Plot: Act 1

The events of your story.

It is through these events, that you will express all the ideas you’ve crafted in your other cubbies. These events serve as a kind of delivery system for the other cubbies. They give you an opportunity to express and dramatize everything else.

You’ve got 25 basic steps

All structured around the 4 acts.

  • Act 1 has five steps.
  • Act 2 has five steps.
  • Act 3 has five steps.
  • Act 4 has ten steps.

Act 1

The five steps are:

  • Set Up
  • Inciting Incident
  • Raise the Dramatic Question
  • Debate and Decision
  • Turning Point 1

Set Up:

This is the very beginning of your story.

All the information you need to tell your audience before the story gets going.

Introduce your characters, your world, your desire lines, as much information as you like.

Inciting Incident:

Something happens that really starts off the story.

Your main characters face a problem, or an opportunity, that kicks them into action. Something has to happen.

Raise the Dramatic Question:

You put a question in the audience’s mind that needs to be answered by the end of the story.

Usually tied to the desire line. Will he/she achieve their goal or not? Your story will be steadily building towards a climax, and this question establishes that trajectory at the start. It’s important.

Debate and Decision:

Your main characters expresses their fears or reservations about moving forward.

They weigh the pros and cons, and make a decision. As the writer, this is your opportunity to highlight the stakes of the story. How much the main character stands to lose, or gain, – as they decide whether or not to set out on their journey.

Turning Point 1:

This is the end of act 1. How do we know? Because there is…

A major change, or turn, in the story.

Turning point 1 usually sees our main character fully setting out on their journey. Leaving the shire, taking that new job, accepting that invitation to a secret new world. Anything that directly pushes the story into new territory – that’s turning point 1.

Let’s put all of this together into a basic plot line:

ACT 1:

  • Set Up
  • Inciting Incident
  • Raise the Dramatic Question
  • Debate and Decision
  • Turning Point 1

Say: Your main character needs money for an operation.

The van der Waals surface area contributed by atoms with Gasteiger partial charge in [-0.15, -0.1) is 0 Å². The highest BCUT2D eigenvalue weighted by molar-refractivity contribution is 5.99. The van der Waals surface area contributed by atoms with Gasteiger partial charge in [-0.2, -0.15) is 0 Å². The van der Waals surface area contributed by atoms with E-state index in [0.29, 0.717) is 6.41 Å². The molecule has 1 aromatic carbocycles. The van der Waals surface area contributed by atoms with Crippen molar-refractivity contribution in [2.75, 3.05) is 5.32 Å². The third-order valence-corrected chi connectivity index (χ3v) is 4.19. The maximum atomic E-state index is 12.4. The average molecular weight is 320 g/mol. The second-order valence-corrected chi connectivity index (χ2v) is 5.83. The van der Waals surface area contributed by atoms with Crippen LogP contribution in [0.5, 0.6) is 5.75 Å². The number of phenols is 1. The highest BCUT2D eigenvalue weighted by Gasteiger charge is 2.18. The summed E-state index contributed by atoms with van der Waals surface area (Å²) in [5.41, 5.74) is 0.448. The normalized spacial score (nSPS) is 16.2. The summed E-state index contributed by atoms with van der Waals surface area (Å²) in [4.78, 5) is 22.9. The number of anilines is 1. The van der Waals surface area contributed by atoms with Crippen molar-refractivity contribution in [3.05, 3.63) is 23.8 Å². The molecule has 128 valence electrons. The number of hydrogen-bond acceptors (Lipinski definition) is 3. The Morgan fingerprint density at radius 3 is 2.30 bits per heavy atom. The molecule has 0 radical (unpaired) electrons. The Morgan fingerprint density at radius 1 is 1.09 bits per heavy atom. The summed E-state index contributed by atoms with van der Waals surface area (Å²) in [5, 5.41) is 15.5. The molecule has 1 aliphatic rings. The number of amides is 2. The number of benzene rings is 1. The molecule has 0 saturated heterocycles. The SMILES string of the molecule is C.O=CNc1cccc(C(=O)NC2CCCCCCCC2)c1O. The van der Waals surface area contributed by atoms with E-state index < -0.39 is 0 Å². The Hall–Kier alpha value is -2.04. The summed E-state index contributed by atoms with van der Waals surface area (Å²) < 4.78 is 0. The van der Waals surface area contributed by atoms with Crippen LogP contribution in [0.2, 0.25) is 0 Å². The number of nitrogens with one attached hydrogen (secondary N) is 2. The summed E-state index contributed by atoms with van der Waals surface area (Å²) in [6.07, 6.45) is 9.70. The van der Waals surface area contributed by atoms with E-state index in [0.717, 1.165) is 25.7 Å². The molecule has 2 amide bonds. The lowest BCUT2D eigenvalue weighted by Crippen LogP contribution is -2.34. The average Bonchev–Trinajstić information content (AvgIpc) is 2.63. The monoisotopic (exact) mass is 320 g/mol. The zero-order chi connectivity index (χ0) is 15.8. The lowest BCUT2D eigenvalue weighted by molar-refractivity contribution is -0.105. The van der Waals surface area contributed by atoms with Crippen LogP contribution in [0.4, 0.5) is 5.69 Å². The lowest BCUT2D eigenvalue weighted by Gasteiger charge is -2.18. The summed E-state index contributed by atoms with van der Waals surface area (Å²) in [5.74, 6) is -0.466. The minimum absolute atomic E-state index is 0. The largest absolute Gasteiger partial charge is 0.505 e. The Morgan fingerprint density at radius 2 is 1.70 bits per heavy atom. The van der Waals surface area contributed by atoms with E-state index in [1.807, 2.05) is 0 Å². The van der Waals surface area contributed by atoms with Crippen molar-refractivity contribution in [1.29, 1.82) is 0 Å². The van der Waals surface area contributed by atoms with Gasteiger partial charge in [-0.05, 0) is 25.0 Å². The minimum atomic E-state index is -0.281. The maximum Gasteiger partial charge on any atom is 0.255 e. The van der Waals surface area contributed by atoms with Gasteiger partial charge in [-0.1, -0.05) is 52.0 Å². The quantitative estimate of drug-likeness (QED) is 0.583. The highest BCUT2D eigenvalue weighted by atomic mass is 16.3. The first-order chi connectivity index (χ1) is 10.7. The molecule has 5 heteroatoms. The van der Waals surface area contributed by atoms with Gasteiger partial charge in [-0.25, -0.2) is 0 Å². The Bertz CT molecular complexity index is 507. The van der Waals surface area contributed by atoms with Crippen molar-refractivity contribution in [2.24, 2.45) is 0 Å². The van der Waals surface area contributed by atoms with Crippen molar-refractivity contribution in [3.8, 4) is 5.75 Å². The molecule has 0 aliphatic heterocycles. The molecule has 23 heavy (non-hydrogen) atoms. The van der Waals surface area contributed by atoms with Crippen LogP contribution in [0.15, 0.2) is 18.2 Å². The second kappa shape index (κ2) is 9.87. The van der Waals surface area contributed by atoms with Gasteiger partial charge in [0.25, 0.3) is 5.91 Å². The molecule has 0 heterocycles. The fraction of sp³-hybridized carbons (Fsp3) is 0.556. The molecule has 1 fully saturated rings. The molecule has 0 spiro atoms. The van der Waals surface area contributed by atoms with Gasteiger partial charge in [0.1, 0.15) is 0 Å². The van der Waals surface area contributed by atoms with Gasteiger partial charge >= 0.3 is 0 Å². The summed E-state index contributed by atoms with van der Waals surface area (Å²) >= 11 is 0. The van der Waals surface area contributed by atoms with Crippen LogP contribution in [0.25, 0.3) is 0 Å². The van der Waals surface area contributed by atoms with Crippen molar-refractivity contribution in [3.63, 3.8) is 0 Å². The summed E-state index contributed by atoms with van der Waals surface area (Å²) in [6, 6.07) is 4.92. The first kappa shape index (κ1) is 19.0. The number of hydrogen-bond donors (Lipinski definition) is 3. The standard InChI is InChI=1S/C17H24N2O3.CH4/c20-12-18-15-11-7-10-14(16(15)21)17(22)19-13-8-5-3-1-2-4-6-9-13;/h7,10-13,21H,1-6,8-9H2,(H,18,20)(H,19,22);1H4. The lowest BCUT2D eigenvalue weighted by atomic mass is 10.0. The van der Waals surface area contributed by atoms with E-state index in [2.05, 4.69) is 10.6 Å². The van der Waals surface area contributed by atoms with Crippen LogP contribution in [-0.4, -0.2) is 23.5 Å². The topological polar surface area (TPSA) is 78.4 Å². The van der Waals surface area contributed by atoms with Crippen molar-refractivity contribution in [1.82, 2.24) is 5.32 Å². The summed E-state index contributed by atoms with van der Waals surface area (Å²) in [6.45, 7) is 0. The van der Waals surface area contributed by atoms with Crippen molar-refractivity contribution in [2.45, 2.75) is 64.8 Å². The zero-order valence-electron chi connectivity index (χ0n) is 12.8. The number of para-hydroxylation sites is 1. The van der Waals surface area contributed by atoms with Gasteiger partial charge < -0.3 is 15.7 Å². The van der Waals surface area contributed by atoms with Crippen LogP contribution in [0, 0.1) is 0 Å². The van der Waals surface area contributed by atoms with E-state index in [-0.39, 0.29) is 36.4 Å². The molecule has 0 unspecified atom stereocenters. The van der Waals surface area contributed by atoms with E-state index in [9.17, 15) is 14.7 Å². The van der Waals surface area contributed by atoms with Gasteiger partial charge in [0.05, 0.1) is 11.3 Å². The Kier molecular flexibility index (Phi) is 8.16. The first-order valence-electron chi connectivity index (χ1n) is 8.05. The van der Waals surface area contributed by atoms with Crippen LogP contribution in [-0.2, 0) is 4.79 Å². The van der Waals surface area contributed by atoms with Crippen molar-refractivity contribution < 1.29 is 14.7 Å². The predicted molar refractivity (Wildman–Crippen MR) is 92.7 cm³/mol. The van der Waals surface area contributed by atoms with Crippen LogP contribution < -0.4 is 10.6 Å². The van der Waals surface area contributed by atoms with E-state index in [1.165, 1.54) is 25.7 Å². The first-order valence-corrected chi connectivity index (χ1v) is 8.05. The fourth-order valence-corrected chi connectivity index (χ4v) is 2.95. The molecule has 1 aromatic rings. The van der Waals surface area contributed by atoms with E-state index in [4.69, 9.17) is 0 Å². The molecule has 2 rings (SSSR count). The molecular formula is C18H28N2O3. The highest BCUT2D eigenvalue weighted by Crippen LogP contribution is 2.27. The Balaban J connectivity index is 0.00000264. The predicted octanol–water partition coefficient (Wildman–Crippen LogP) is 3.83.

The inciting incident is when he’s met with an opportunity to make the money he needs. He learns of an underground poker game. Or an old friend recruits him to rob a bank.

Let’s go with the bank robbing.

Okay, so now we have our main character who needs money, and he’s been recruited to rob a bank with his friend.


Now how do we make sure to raise the dramatic question?
Well, in this scenario, it’s already heavily implied. As soon as our main character agreed to rob the bank, we’re now thinking to ourselves… “Will he get the money for his operation?” Will he succeed?

That is the dramatic question that will drive the story. Good job.

Next is debate and decision.
Here our main character takes a moment to weigh the pros and cons of going through with this. He’s already agreed to help his friend rob the bank… but he’s now considering the full ramifications of this. Then he makes a choice. A decision. For the sake of the story, he’s going to decide to do it. Of course he is.

Then we’ve got turning point 1.
Our main character packs a bag and leaves town with his buddy, determined to go rob this bank.

That’s the end of act 1.

To review:

  • We set up our main character and his health problem.
  • He’s got no money or insurance (no easy solutions).
  • His friend comes to him with a plan to rob a bank.
  • He weighs the pros and cons and decides that he’s in.
  • He hops on a plane to join his buddy. Flying straight into act 2…